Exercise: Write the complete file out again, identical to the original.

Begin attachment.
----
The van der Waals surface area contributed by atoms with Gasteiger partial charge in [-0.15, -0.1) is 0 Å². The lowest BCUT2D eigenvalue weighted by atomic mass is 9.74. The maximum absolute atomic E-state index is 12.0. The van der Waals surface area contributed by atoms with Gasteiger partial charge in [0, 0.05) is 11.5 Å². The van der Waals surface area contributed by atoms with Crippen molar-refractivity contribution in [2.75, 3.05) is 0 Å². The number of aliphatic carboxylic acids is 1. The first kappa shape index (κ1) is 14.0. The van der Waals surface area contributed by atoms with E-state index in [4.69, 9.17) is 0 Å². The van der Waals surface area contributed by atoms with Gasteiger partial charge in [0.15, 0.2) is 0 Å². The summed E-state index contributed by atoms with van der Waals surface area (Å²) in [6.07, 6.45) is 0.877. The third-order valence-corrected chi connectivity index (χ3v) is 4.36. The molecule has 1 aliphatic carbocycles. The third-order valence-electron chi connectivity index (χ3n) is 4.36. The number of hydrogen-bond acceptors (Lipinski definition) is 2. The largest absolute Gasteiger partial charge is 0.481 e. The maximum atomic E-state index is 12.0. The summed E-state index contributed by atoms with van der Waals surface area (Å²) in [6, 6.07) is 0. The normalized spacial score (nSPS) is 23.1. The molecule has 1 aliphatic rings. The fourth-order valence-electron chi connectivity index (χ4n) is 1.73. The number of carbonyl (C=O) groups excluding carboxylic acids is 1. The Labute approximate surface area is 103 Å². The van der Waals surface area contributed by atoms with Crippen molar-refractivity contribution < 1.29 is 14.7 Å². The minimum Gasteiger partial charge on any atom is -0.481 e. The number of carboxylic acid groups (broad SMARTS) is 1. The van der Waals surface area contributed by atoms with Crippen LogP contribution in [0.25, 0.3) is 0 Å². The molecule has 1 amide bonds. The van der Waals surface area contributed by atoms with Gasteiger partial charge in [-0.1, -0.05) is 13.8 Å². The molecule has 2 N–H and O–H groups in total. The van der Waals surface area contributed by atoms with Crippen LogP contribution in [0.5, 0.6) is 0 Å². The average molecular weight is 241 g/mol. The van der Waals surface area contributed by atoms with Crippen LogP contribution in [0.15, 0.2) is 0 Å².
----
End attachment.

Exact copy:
The van der Waals surface area contributed by atoms with Gasteiger partial charge in [-0.15, -0.1) is 0 Å². The lowest BCUT2D eigenvalue weighted by atomic mass is 9.74. The maximum absolute atomic E-state index is 12.0. The van der Waals surface area contributed by atoms with Gasteiger partial charge in [0, 0.05) is 11.5 Å². The van der Waals surface area contributed by atoms with Crippen molar-refractivity contribution in [2.75, 3.05) is 0 Å². The number of aliphatic carboxylic acids is 1. The first kappa shape index (κ1) is 14.0. The van der Waals surface area contributed by atoms with E-state index in [4.69, 9.17) is 0 Å². The van der Waals surface area contributed by atoms with Gasteiger partial charge in [0.15, 0.2) is 0 Å². The summed E-state index contributed by atoms with van der Waals surface area (Å²) in [6.07, 6.45) is 0.877. The third-order valence-corrected chi connectivity index (χ3v) is 4.36. The molecule has 1 aliphatic carbocycles. The third-order valence-electron chi connectivity index (χ3n) is 4.36. The number of hydrogen-bond acceptors (Lipinski definition) is 2. The largest absolute Gasteiger partial charge is 0.481 e. The maximum atomic E-state index is 12.0. The summed E-state index contributed by atoms with van der Waals surface area (Å²) in [6, 6.07) is 0. The normalized spacial score (nSPS) is 23.1. The molecule has 1 aliphatic rings. The fourth-order valence-electron chi connectivity index (χ4n) is 1.73. The number of carbonyl (C=O) groups excluding carboxylic acids is 1. The Labute approximate surface area is 103 Å². The van der Waals surface area contributed by atoms with Crippen molar-refractivity contribution < 1.29 is 14.7 Å². The minimum Gasteiger partial charge on any atom is -0.481 e. The number of carboxylic acid groups (broad SMARTS) is 1. The van der Waals surface area contributed by atoms with Crippen LogP contribution in [0.25, 0.3) is 0 Å². The molecule has 1 amide bonds. The van der Waals surface area contributed by atoms with Gasteiger partial charge in [-0.1, -0.05) is 13.8 Å². The molecule has 2 N–H and O–H groups in total. The van der Waals surface area contributed by atoms with Crippen LogP contribution in [0.5, 0.6) is 0 Å². The average molecular weight is 241 g/mol. The van der Waals surface area contributed by atoms with Crippen LogP contribution in [0.15, 0.2) is 0 Å².